Noel Edmonds is a game show host, famous for Britain’s version of Deal or No Deal. As far as I can tell, he has no medical or scientific qualifications at all. This unfortunately has not stopped him from using his celebrity status to offer dubious medical advice via his Twitter feed. Such is the world in which we live.
Edmonds tweeted, referring to the EMP Pad:
A simple box that slows ageing, reduces pain, lifts depression and stress and tackles cancer. Yep tackles cancer!
This Twitter-brief statement packs in many red flags for quackery and snake oil: such as a simple device that can tack a wide range of medical conditions that do not appear to share a common cause or mechanism. The word “tackle” is vague, but implies either a cure or at least a significant treatment. Anyone claiming to treat or cure cancer deserves close scrutiny.
In response, cancer patient Vaun Earl tweeted:
I think Noel Edmonds should stick to what he’s good at. Presenting quiz shows and beard trimming, rather than curing cancer.
To which Edmonds responded:
Scientific fact-disease is caused by negative energy. Is it possible your ill health is caused by your negative attitude? #explore.
Caring for a young infant, although a potentially rewarding means of producing a labor force for chores and minor home repairs, can be a trying ordeal for both new and experienced parents. The peaks and valleys of parental experience can leave a caregiver both exhilarated and agonizingly frustrated during a single hour of childcare, let alone the first few months. It is not an uncommon experience for a parent to rapidly alternate between extreme states of emotional arousal, one minute gazing down at their sleeping baby with seemingly limitless feelings of joy and love, and the next panicking at the perception that it has been too long since their baby’s last breath.
Babies, especially stupid ones, require near constant attention during the first several weeks of life, and that’s if it is going well. There is no user manual for the care of the newborn human that could possibly describe every situation and how to effectively respond to it in each individual child. A trial and error approach is always necessary to some degree, and it tends to result in a lot of sleepless nights, with many parents finding themselves more exhausted than they ever dreamed possible. So it shouldn’t be surprising that parents are a particularly vulnerable population when it comes to the marketing claims of bogus technology aimed at making their lives even the slightest bit easier. (more…)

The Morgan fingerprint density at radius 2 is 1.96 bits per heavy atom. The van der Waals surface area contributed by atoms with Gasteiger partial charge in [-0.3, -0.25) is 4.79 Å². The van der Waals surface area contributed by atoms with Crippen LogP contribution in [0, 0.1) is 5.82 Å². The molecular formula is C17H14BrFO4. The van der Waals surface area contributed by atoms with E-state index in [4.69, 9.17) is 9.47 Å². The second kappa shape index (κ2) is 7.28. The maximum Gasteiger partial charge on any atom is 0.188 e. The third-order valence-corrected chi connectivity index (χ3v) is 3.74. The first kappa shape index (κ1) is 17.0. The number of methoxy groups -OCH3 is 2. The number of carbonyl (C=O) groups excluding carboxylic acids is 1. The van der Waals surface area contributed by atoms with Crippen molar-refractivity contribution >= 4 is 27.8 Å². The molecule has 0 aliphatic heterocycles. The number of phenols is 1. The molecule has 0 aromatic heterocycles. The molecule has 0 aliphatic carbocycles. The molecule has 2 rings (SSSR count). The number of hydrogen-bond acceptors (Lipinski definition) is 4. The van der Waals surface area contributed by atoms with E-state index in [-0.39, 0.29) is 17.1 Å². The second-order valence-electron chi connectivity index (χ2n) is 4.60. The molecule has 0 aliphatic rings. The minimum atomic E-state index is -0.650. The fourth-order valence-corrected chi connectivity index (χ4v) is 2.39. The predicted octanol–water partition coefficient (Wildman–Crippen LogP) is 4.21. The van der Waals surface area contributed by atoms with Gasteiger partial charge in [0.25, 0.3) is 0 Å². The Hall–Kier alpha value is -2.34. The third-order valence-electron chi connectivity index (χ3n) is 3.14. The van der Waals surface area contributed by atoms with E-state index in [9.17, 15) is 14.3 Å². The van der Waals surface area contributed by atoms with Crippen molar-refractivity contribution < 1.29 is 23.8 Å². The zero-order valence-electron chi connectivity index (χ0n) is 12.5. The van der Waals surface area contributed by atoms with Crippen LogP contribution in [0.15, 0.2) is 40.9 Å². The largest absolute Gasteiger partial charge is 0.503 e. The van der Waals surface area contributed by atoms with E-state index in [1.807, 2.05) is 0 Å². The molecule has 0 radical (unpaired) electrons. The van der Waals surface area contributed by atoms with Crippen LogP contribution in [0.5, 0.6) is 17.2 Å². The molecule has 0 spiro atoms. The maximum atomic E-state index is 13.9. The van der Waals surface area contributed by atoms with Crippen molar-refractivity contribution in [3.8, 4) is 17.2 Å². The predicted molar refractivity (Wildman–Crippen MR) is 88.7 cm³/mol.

Not a good way to treat allergies.
AllergiCare Relief Centers are a chain of franchises started by a man called David Tucker who is not listed as having an MD or any other title. They offer diagnosis of allergies by biofeedback and treatment of allergies by laser acupuncture. They admit that the method is not backed by any science, and they claim that what they are doing is not medical treatment.
Responsible journalism might have investigated this as quackery or practicing medicine without a license. Instead, irresponsible journalism has helped promote these centers and has given them invaluable free advertising.
From one news story:
Tucker said the device works based on biofeedback. The allergy sufferer wears a sensing clip on his finger for testing, and the computer simulates the bio-frequency for 10,000 known allergens. As the body responds to those stimuli, the computer lists which substances are irritants. “This digitized allergen actually matches the harmonic frequency of the actual allergen, making the body believe it is in contact with the real substance,” Tucker said. “The body will react if it is allergic to the particular substance.” ….Once the allergens are identified, a laser stimulates biomeridian points on the body — the same points used in acupuncture and acupressure. Tucker said the idea is to strengthen organs to act properly the next time they encounter the allergen — that is, to treat them as harmless…So far, there is no science to prove the devices work, but Tucker claims a 70 percent positive response rate. (more…)